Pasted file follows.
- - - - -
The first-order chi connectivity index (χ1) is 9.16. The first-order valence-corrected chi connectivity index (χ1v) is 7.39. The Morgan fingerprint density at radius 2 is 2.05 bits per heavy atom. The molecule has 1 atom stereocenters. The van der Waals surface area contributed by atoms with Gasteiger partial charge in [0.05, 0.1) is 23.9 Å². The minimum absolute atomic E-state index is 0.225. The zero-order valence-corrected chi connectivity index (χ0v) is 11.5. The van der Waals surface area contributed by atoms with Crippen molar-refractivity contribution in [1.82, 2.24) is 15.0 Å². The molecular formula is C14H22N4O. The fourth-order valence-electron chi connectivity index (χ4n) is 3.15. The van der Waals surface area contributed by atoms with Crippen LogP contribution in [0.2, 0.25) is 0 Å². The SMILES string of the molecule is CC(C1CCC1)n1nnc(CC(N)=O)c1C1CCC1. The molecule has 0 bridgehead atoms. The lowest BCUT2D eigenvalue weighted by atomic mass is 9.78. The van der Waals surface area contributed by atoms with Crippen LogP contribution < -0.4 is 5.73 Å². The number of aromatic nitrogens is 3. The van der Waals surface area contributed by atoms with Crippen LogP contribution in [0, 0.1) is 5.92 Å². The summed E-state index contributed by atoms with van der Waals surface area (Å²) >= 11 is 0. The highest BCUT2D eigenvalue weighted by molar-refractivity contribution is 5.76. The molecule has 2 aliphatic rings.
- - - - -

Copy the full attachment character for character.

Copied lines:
The first-order chi connectivity index (χ1) is 9.16. The first-order valence-corrected chi connectivity index (χ1v) is 7.39. The Morgan fingerprint density at radius 2 is 2.05 bits per heavy atom. The molecule has 1 atom stereocenters. The van der Waals surface area contributed by atoms with Gasteiger partial charge in [0.05, 0.1) is 23.9 Å². The minimum absolute atomic E-state index is 0.225. The zero-order valence-corrected chi connectivity index (χ0v) is 11.5. The van der Waals surface area contributed by atoms with Crippen molar-refractivity contribution in [1.82, 2.24) is 15.0 Å². The molecular formula is C14H22N4O. The fourth-order valence-electron chi connectivity index (χ4n) is 3.15. The van der Waals surface area contributed by atoms with Crippen LogP contribution in [0.2, 0.25) is 0 Å². The SMILES string of the molecule is CC(C1CCC1)n1nnc(CC(N)=O)c1C1CCC1. The molecule has 0 bridgehead atoms. The lowest BCUT2D eigenvalue weighted by atomic mass is 9.78. The van der Waals surface area contributed by atoms with Crippen LogP contribution < -0.4 is 5.73 Å². The number of aromatic nitrogens is 3. The van der Waals surface area contributed by atoms with Crippen LogP contribution in [0, 0.1) is 5.92 Å². The summed E-state index contributed by atoms with van der Waals surface area (Å²) >= 11 is 0. The highest BCUT2D eigenvalue weighted by molar-refractivity contribution is 5.76. The molecule has 2 aliphatic rings.